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The Reverend Henry Weston Smith (January 10, 1827 – August 20, 1876) was an American preacher and early resident of Deadwood, South Dakota.[2]

Henry Weston Smith
Henry Weston Smith 02.jpg
Born(1827-01-10)January 10, 1827[1]
DiedAugust 20, 1876(1876-08-20) (aged 49)
Cause of deathMurder
Burial placeMount Moriah Cemetery
OccupationReverend

Unlike most of the residents of the time, he was not interested in material riches; instead, he was the first preacher, of any denomination, in the Black Hills Gold Rush camps.

BiographyEdit

Smith was born in Ellington, Connecticut to Joshua Weston and Percey or Persey (Galpin) Smith of Berlin, Connecticut. In 1847, he married Ruth Yeomans, but both his wife and infant son died one year later. At the age of 23, Smith became a licensed "exhorter" and later a Methodist preacher. On February 23, 1858, while still in Connecticut, he married Lydia Ann Joselyn or Joslin, with whom he had four children. He subsequently moved to Massachusetts and, during the American Civil War, served with the Massachusetts 52nd Infantry, after which he became a doctor in 1867. The family moved to Louisville, Kentucky, in 1876.[2][1]

Move to DeadwoodEdit

In 1876, although not being appointed to do so by the church, Smith felt a calling to minister to the Black Hills Gold Rush, and that spring he accompanied a wagon train from Cheyenne, Wyoming to the Black Hills, travelling on foot. He found work as a prospector and boarded a freight train in Custer, arriving in Deadwood in May 1876.[3]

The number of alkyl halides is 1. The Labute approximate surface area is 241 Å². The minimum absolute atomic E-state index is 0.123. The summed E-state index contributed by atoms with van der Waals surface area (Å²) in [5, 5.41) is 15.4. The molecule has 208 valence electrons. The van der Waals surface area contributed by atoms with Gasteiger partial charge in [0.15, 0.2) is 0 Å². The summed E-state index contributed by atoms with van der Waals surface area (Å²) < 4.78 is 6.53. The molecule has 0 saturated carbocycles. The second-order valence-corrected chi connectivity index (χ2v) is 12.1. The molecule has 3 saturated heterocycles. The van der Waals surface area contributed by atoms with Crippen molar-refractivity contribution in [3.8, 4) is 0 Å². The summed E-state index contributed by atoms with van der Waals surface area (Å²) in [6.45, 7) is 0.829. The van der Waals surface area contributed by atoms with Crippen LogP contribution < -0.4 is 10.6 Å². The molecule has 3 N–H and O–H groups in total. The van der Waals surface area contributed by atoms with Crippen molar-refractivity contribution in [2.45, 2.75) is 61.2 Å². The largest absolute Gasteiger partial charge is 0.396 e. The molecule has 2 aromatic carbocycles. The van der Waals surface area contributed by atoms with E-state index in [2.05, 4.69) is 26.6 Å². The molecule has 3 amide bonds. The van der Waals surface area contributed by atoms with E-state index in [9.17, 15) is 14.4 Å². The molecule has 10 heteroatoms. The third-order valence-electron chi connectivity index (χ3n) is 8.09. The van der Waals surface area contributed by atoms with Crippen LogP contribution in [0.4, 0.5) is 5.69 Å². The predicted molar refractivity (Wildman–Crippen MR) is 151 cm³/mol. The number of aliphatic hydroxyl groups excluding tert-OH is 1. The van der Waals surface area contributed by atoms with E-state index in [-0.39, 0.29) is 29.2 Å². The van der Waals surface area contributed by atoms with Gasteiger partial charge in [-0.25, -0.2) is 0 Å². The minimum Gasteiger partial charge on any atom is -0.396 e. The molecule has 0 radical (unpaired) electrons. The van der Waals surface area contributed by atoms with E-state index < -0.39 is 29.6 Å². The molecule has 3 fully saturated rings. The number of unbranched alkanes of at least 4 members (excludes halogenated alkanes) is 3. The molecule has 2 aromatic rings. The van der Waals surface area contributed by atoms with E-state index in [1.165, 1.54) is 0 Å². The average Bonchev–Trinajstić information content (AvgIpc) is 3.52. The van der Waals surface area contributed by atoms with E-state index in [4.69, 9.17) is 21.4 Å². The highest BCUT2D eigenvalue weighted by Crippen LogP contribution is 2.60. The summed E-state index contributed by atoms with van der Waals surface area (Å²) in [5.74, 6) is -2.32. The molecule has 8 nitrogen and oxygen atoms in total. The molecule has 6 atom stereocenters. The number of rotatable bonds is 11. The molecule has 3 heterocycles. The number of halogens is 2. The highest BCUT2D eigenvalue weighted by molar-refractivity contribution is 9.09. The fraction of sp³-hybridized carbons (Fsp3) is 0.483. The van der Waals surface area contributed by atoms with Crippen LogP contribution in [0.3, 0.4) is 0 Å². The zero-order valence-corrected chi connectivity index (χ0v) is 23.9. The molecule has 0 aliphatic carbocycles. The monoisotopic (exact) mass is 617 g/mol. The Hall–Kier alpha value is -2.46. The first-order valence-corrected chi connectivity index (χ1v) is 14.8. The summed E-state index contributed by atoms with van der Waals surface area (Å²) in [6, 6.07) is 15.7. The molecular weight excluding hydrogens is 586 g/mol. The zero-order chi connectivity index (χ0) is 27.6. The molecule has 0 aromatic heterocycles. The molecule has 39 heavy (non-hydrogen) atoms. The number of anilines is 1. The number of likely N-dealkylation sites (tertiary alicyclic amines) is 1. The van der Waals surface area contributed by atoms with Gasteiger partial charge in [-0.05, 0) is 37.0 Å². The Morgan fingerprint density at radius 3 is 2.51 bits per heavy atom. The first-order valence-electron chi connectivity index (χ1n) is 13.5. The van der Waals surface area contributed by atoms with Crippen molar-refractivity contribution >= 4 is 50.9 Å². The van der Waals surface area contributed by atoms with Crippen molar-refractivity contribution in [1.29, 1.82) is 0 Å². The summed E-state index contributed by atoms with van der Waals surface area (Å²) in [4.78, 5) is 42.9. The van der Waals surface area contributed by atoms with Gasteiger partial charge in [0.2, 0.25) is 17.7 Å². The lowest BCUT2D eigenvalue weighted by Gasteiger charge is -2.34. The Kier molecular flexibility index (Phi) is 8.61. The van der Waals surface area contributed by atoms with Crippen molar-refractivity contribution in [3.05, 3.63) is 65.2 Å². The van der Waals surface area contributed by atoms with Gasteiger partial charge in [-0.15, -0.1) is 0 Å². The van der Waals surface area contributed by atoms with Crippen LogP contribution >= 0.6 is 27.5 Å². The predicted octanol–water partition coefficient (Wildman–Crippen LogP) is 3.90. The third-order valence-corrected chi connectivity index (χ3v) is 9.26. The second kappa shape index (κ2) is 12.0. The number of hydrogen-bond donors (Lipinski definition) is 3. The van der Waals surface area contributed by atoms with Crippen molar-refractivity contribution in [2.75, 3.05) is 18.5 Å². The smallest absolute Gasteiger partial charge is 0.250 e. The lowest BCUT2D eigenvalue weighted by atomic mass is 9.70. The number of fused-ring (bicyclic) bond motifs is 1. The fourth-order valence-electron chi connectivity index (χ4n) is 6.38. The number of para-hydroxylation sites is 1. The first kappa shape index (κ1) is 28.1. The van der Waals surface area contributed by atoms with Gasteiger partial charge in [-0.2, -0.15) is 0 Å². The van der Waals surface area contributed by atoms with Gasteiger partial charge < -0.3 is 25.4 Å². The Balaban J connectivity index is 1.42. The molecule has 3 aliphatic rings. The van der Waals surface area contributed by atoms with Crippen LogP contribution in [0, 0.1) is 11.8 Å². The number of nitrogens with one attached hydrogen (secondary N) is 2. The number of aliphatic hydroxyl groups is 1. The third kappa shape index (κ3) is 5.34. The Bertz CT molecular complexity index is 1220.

According to George V. Ayres, later a prominent merchant in the area, "Reverend Smith held the first church service in the Hills" at Custer City, on May 7, 1876, with 30 men and five women in attendance. Smith preached in Custer again the next Sunday, then offered $5 to Captain C.V. Gardner to accompany his wagon train to Deadwood, a three-day walk; as a Methodist himself, Gardner allowed Smith to come along without charge. In Deadwood, Smith became a street preacher, working at odd jobs during the week in addition to prospecting and mining, and also worked on the Boulder Ditch, a large project that did not pay many of those worked on it.[3]